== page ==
The impact of parties that once supported welfare state spending is reversed by the turning points.
The EU variable per se has no effects, as do Corporatism and Veto Points for consensus democracies.

Diffusion and functionality as causal

"Comparativists ignored the role of diffusion too often." (p.46)
"Previous analyses of globalization have concentrated on its functional consequences and have produced ambiguous findings. Treating globalization as a form of diffusion shows that it has increased significantly during the past two decades. This in turn illustrates a new logic of politics of industrialized nations: international, not domestic, imperatives increasingly determine social policy. When one evaluates the impacts of three potential break points, it becomes clear that retrenchment, which took place before the mid-1980s for most of the OECD countries, is not correlated with diffusion and globalization. The other two break points come to rather similar conclusions: they indicate that diffusion (and therefore globalization) became relevant after the respective break points." (p.46-47)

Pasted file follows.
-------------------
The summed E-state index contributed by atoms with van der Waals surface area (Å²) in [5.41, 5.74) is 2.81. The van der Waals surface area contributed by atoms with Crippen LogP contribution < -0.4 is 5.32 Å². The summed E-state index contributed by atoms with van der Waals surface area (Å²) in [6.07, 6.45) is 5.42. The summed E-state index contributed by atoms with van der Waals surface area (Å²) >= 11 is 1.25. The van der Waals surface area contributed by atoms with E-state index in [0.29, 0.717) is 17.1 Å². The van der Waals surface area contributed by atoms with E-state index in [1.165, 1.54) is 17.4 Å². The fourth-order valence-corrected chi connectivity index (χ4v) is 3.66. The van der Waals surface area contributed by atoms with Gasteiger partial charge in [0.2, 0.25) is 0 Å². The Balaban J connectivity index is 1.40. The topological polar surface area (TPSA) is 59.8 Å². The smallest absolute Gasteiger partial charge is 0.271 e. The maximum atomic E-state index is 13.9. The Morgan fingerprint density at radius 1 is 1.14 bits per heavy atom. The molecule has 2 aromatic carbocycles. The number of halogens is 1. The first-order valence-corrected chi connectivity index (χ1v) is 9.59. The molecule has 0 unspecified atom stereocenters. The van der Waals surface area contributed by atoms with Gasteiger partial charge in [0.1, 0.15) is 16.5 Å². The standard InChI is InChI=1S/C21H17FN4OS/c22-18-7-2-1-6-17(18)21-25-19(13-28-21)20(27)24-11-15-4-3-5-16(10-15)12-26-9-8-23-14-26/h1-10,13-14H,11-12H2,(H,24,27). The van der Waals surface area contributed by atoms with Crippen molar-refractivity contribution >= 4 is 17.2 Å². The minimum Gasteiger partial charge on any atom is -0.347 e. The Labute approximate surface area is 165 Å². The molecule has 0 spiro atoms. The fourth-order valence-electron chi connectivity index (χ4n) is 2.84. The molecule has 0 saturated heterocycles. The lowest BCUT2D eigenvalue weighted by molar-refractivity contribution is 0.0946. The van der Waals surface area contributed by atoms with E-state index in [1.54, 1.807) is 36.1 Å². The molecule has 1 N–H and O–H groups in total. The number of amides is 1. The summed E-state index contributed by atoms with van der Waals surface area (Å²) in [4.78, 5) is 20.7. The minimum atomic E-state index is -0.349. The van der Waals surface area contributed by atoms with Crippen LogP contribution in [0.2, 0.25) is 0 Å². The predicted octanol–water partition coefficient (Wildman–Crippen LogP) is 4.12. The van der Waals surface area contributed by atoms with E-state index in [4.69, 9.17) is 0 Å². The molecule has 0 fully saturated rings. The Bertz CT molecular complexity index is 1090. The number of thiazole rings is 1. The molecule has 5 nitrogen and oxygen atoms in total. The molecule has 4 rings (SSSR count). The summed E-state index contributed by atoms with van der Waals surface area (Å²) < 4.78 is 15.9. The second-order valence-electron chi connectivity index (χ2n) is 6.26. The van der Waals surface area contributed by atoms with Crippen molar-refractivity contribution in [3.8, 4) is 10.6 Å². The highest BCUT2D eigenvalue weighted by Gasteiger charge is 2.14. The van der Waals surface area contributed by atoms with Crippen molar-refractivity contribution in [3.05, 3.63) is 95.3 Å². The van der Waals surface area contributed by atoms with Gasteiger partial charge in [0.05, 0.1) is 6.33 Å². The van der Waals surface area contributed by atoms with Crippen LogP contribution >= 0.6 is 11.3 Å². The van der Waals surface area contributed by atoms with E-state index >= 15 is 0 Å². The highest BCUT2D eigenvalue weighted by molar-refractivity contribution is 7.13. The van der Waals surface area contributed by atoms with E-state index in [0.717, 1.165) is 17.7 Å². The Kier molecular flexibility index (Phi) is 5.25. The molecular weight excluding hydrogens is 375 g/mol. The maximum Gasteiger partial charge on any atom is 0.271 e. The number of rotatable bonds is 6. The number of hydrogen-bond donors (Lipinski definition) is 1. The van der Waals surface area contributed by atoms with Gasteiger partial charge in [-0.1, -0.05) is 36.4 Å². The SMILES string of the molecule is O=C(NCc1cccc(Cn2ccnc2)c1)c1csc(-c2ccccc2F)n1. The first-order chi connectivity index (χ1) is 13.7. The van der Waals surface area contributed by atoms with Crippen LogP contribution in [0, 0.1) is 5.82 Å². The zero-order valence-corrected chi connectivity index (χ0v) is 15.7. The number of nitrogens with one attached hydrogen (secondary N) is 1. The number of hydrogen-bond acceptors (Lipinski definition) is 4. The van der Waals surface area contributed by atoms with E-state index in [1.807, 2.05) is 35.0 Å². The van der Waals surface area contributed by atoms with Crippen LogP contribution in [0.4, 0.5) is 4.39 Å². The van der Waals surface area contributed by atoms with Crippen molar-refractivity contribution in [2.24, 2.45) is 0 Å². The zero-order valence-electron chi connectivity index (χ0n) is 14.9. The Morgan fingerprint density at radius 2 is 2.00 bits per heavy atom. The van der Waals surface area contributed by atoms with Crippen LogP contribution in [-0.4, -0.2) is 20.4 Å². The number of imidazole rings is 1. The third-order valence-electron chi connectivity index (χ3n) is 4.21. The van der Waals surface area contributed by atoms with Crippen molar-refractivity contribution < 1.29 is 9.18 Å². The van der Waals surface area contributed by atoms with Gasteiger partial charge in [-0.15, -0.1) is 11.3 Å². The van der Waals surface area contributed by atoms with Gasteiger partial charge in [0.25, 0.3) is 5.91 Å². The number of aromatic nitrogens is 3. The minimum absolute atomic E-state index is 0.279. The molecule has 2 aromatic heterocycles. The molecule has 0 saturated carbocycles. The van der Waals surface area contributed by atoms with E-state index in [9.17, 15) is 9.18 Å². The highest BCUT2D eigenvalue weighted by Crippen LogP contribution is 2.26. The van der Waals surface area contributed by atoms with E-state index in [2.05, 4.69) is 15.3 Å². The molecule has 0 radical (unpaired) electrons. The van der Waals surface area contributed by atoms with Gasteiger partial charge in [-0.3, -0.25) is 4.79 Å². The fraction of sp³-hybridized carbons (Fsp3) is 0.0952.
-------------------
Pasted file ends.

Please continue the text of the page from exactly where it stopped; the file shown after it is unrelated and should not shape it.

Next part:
"...globalization has a systematic impact on domestic policy."
"An entirely functional analysis is blind to the impact of diffusion, but an analysis that postulates the primacy of diffusion is unable to identify and specify

functional impacts. Only a combined analysis of function and diffusion is able to identify the relationship and relevance of both factors.

"The findings of this article clearly confirm a trend in social expenditure that favors the “race to the bottom” hypothesis+ The concept of diffusion, however, merely implies that individual governments became similar to each other in their social spending. It does not imply a universal decline of the welfare state. In principle, diffusion can also work in the other direction."

Commentary in hindsight

Diffusion did also work in the other direction in the 2008 election of Obama. The causalities here -- what affects social welfare -- are subject to change and to Galton's problem effects of autocorrelation (interactions among actors and social units) that may shift from path dependency to convergence under pressure of globalization and back to divergence as globalization passes an implosive breakpoint.